Wednesday, April 04, 2007

Yes, they do perform abortions at 36 weeks

When I talk about late-term abortions in Canada, people are often sceptical. They say: "Nah, they don't do late-term abortions in Canada, it's illegal".

Or they say: "sure, they might do late-term abortions, but they're only done at 21-22 weeks."

Or they say "they don't them when the baby is on the verge of birth. No sane doctor would do that."

Well, guess what? I found information that completely blows those myths out of the water.

I stumbled on a report on perinatal mortality in 1998, published by the Quebec College of Physicians (Collège des Médecins du Québec).

I have learned in my recent research on late-term abortions (which are called "terminations") that the deaths produced by late-term abortions are often counted as stillbirths or perinatal deaths, depending on the jurisdiction. I have to sort that out, but I'm working on it.

What do I find, but a chart listing late-term abortions and the gestational ages of the babies who died this way (p. 16 on Adobe Acrobat). Oddly enough, it also mentions whether their were babies born alive in that group, and whether or not there was a malformation or choromosomal defect.

I've reproduced the chart here:

Gestational Age (Weeks) Abortions with malformation/ chromosomal defect Abortions with NO malformation/ chromosomal defect
18 0 1
19 1** 0
20 3 2
21 5 3**
22 8*** 6***
23 7** 1
24 5** 2
25 2** 0
26 5**** 0
27 1 1
28 2 0
31 2** 0
32 0 1
33 2 0
36 2 0
Unknown * 0 2


* The gestation age was unknown, but the baby weighed more than 500g
** 1 live birth in the group
*** 2 live births in the group
**** 3 live births in the group

The authors of the reports state (translation following quote)

Après avoir étudié ces dossiers, les membres du CEMMP pensent qu’une réflexion éthique s’impose, compte tenu de la disparité dans l’approche, de l’absence ou de l’insuffisance de la documentation à l’appui d’une telle intervention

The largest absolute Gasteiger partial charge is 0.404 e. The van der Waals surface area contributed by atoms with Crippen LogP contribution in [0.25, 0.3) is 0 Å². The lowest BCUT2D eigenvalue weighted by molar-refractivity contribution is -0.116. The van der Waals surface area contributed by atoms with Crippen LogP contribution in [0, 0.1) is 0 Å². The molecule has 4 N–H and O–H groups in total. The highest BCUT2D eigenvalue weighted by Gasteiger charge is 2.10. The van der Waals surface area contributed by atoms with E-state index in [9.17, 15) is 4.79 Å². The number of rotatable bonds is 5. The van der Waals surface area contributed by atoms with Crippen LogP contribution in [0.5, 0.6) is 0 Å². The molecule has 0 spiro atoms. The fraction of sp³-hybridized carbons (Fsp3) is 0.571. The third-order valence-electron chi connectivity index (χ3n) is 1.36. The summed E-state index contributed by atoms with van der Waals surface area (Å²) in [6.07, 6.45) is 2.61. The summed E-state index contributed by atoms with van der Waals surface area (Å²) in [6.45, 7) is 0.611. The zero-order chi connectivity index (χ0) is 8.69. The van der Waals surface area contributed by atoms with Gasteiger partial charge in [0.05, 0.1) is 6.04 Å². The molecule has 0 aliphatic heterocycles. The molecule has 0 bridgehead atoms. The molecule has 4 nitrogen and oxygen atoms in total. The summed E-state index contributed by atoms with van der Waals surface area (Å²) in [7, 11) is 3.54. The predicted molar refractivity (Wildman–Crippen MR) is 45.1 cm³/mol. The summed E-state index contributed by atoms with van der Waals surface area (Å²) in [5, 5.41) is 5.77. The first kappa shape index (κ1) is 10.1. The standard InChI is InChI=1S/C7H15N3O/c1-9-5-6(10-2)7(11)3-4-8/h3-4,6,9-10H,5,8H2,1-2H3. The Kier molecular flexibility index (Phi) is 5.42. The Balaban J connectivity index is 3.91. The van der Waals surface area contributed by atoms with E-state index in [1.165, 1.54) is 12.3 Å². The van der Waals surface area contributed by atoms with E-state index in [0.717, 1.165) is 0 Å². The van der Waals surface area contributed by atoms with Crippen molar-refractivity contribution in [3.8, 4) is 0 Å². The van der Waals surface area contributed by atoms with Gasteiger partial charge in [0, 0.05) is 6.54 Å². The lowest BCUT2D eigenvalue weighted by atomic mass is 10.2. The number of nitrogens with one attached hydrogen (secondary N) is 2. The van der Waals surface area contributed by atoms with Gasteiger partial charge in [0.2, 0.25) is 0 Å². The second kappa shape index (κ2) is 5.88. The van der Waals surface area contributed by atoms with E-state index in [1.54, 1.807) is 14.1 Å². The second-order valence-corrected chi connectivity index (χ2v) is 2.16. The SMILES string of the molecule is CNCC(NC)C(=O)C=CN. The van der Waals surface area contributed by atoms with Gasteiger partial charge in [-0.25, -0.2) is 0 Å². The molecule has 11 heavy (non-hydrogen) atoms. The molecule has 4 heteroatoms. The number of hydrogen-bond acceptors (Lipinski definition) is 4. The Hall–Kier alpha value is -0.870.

dans plusieurs dossiers, et plus particulièrement de la naissance vivante de foetus pesant plus de 500 g (13 cas), entre autres éléments. Il y aurait lieu également de s’interroger sur les causes de ces interruptions tardives ; outre les délais liés à l’amniocentèse réalisée au 2e trimestre, les IVG à la demande pour des grossesses de plus de 22 semaines (11 cas) ou avec un produit de conception pesant 500 g et plus soulèvent plusieurs interrogations.


After having studied these files, the members of the CEMMP [Le comité d'énquête sur la mortalité et la mobidité périnatale, i.e. the authors of the study] believe that there should be an ethical examination of the situation, given the disparity of approaches, and the absence or paucity of documentation that justify these interventions, in many cases; more particularly in the case of the birth of a living fetus weighing more than 500 g (13 cases). We must also question ourselves on the causes of these late-term abortions. The delays related to 2nd trimester amniocentesis, the request for abortions past 22 weeks (11 cases) or with products of conception past 500g raises many questions.

These authors are not comfortable with the status quo.

Now, you might be telling me that this was almot ten years ago, but nothing leads me to believe that the situation has drastically changed. In light of Quebec's recruitment of late-term abortionists in 2004, I would surmise there could be more late-term abortions, not less.

And this is occurring in ONE province.

The issues I see surrounding late-term abortion is that the coding and the medical definitions are not uniform, plus, as the authors say, and that there is often a lack of documentation about these issues, as if medical personnel would like to sweep this under the carpet. This is not only a matter of protecting unborn lives from the threat of abortion, but also developing better ways to prevent defects. If we don't know how many fetuses with Down Syndrome are killed in late-term abortions, how can we prevent abortions through pro-life medical intervention? People who do this kind of statistical research do seem to get frustrated about the lack of information late-term abortions: not necessarily pro-lifers like me, but people who are trying to investigate stillbirths and birth defects.

I think it would benefit both the pro-life effort and the medical community if there was in place some kind of policy or law which required doctors to count late-term abortions. Also, it would be helpful if the law required that abortion be listed as a partial cause of death. Right now it's not, which is dumb. If a doctor injects a fetus with a lethal dose of potassium chloride, shouldn't that be listed as a cause of death?

Late-term abortion exists in the shadows, as this research shows. People believe all kinds of myths about it, but if the medical community only brought it out in the open, we'd know the truth. I have a hunch that many people do not want the world to know the truth.

I will keep you updated on my findings, as warranted.

EDITED JULY 21, 2007 for clarity.

Visit Opinions Canada
a political blogs aggregator